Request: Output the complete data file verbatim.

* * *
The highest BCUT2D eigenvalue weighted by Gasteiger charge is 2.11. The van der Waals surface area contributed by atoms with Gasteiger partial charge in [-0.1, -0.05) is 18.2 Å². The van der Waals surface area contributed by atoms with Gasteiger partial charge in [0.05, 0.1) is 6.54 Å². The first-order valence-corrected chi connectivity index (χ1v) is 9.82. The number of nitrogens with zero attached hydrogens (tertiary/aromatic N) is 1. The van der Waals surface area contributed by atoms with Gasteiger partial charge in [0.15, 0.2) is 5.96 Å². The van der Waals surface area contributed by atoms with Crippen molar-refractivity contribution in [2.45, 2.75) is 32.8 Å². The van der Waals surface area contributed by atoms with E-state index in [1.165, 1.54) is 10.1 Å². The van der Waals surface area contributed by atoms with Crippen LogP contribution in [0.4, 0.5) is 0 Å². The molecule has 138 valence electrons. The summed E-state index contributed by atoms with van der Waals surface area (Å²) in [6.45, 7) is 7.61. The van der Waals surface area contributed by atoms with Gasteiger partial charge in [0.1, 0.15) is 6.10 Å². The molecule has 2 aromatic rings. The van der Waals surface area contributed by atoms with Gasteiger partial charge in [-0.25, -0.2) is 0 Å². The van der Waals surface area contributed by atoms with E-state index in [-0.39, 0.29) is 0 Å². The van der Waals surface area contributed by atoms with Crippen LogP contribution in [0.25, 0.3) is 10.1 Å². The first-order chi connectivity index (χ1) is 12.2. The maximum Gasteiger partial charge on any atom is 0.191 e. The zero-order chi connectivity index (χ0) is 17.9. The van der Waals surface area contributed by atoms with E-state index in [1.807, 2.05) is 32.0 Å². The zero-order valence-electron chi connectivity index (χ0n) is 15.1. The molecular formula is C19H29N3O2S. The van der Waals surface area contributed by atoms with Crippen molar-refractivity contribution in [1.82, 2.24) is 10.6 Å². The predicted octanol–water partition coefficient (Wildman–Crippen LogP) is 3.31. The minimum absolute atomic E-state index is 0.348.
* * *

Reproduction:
The highest BCUT2D eigenvalue weighted by Gasteiger charge is 2.11. The van der Waals surface area contributed by atoms with Gasteiger partial charge in [-0.1, -0.05) is 18.2 Å². The van der Waals surface area contributed by atoms with Gasteiger partial charge in [0.05, 0.1) is 6.54 Å². The first-order valence-corrected chi connectivity index (χ1v) is 9.82. The number of nitrogens with zero attached hydrogens (tertiary/aromatic N) is 1. The van der Waals surface area contributed by atoms with Gasteiger partial charge in [0.15, 0.2) is 5.96 Å². The van der Waals surface area contributed by atoms with Crippen molar-refractivity contribution in [2.45, 2.75) is 32.8 Å². The van der Waals surface area contributed by atoms with E-state index in [1.165, 1.54) is 10.1 Å². The van der Waals surface area contributed by atoms with Crippen LogP contribution in [0.4, 0.5) is 0 Å². The molecule has 138 valence electrons. The summed E-state index contributed by atoms with van der Waals surface area (Å²) in [6.45, 7) is 7.61. The van der Waals surface area contributed by atoms with Gasteiger partial charge in [0.1, 0.15) is 6.10 Å². The molecule has 2 aromatic rings. The van der Waals surface area contributed by atoms with Gasteiger partial charge in [-0.25, -0.2) is 0 Å². The van der Waals surface area contributed by atoms with E-state index in [-0.39, 0.29) is 0 Å². The van der Waals surface area contributed by atoms with Crippen LogP contribution in [0.25, 0.3) is 10.1 Å². The first-order chi connectivity index (χ1) is 12.2. The maximum Gasteiger partial charge on any atom is 0.191 e. The zero-order chi connectivity index (χ0) is 17.9. The van der Waals surface area contributed by atoms with E-state index in [1.807, 2.05) is 32.0 Å². The zero-order valence-electron chi connectivity index (χ0n) is 15.1. The molecular formula is C19H29N3O2S. The van der Waals surface area contributed by atoms with Crippen molar-refractivity contribution in [1.82, 2.24) is 10.6 Å². The predicted octanol–water partition coefficient (Wildman–Crippen LogP) is 3.31. The minimum absolute atomic E-state index is 0.348.